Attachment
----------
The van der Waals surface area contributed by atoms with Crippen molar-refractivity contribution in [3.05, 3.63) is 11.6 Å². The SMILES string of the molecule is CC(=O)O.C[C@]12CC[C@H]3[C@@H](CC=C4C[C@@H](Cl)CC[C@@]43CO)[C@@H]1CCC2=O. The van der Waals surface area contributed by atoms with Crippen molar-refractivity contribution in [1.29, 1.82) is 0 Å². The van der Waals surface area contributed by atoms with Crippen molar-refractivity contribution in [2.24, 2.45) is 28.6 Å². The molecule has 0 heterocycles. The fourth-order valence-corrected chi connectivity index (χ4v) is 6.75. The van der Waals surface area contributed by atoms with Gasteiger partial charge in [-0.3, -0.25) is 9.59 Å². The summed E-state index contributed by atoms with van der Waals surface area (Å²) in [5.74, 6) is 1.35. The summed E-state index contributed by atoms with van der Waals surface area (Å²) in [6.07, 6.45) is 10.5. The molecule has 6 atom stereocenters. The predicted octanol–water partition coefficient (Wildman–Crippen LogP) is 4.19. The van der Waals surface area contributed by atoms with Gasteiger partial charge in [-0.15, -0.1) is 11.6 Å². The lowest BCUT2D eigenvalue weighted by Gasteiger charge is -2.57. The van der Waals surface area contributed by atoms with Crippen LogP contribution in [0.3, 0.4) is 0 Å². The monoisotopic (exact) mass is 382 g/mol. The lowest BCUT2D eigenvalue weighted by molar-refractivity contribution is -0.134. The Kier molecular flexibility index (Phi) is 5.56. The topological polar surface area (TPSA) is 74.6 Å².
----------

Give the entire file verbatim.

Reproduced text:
The van der Waals surface area contributed by atoms with Crippen molar-refractivity contribution in [3.05, 3.63) is 11.6 Å². The SMILES string of the molecule is CC(=O)O.C[C@]12CC[C@H]3[C@@H](CC=C4C[C@@H](Cl)CC[C@@]43CO)[C@@H]1CCC2=O. The van der Waals surface area contributed by atoms with Crippen molar-refractivity contribution in [1.29, 1.82) is 0 Å². The van der Waals surface area contributed by atoms with Crippen molar-refractivity contribution in [2.24, 2.45) is 28.6 Å². The molecule has 0 heterocycles. The fourth-order valence-corrected chi connectivity index (χ4v) is 6.75. The van der Waals surface area contributed by atoms with Gasteiger partial charge in [-0.3, -0.25) is 9.59 Å². The summed E-state index contributed by atoms with van der Waals surface area (Å²) in [5.74, 6) is 1.35. The summed E-state index contributed by atoms with van der Waals surface area (Å²) in [6.07, 6.45) is 10.5. The molecule has 6 atom stereocenters. The predicted octanol–water partition coefficient (Wildman–Crippen LogP) is 4.19. The van der Waals surface area contributed by atoms with Gasteiger partial charge in [-0.15, -0.1) is 11.6 Å². The lowest BCUT2D eigenvalue weighted by Gasteiger charge is -2.57. The van der Waals surface area contributed by atoms with Crippen LogP contribution in [0.3, 0.4) is 0 Å². The monoisotopic (exact) mass is 382 g/mol. The lowest BCUT2D eigenvalue weighted by molar-refractivity contribution is -0.134. The Kier molecular flexibility index (Phi) is 5.56. The topological polar surface area (TPSA) is 74.6 Å².